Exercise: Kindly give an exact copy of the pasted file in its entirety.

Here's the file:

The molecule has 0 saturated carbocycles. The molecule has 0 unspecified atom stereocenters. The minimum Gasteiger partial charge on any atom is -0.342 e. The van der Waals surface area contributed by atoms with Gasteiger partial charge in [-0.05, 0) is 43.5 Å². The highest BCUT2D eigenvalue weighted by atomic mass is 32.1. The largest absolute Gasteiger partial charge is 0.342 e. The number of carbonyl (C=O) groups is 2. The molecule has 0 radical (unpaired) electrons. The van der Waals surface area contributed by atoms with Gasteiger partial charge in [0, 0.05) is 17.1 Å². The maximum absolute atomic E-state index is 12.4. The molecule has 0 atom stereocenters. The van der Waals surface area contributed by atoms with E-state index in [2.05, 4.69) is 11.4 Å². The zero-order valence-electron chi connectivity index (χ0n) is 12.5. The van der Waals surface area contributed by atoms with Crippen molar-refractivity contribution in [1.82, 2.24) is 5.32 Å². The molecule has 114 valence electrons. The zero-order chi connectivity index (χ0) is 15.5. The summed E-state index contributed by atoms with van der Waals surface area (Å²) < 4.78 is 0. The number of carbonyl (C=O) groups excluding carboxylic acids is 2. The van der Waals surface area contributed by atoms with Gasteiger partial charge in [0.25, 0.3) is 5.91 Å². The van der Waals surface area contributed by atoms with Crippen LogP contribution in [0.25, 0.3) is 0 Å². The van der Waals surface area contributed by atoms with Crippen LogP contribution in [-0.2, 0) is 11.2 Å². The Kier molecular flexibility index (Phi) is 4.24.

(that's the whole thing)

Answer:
The molecule has 0 saturated carbocycles. The molecule has 0 unspecified atom stereocenters. The minimum Gasteiger partial charge on any atom is -0.342 e. The van der Waals surface area contributed by atoms with Gasteiger partial charge in [-0.05, 0) is 43.5 Å². The highest BCUT2D eigenvalue weighted by atomic mass is 32.1. The largest absolute Gasteiger partial charge is 0.342 e. The number of carbonyl (C=O) groups is 2. The molecule has 0 radical (unpaired) electrons. The van der Waals surface area contributed by atoms with Gasteiger partial charge in [0, 0.05) is 17.1 Å². The maximum absolute atomic E-state index is 12.4. The molecule has 0 atom stereocenters. The van der Waals surface area contributed by atoms with E-state index in [2.05, 4.69) is 11.4 Å². The zero-order valence-electron chi connectivity index (χ0n) is 12.5. The van der Waals surface area contributed by atoms with Crippen molar-refractivity contribution in [1.82, 2.24) is 5.32 Å². The molecule has 114 valence electrons. The zero-order chi connectivity index (χ0) is 15.5. The summed E-state index contributed by atoms with van der Waals surface area (Å²) < 4.78 is 0. The number of carbonyl (C=O) groups excluding carboxylic acids is 2. The van der Waals surface area contributed by atoms with Gasteiger partial charge in [0.25, 0.3) is 5.91 Å². The van der Waals surface area contributed by atoms with Crippen LogP contribution in [0.25, 0.3) is 0 Å². The van der Waals surface area contributed by atoms with Crippen LogP contribution in [-0.2, 0) is 11.2 Å². The Kier molecular flexibility index (Phi) is 4.24.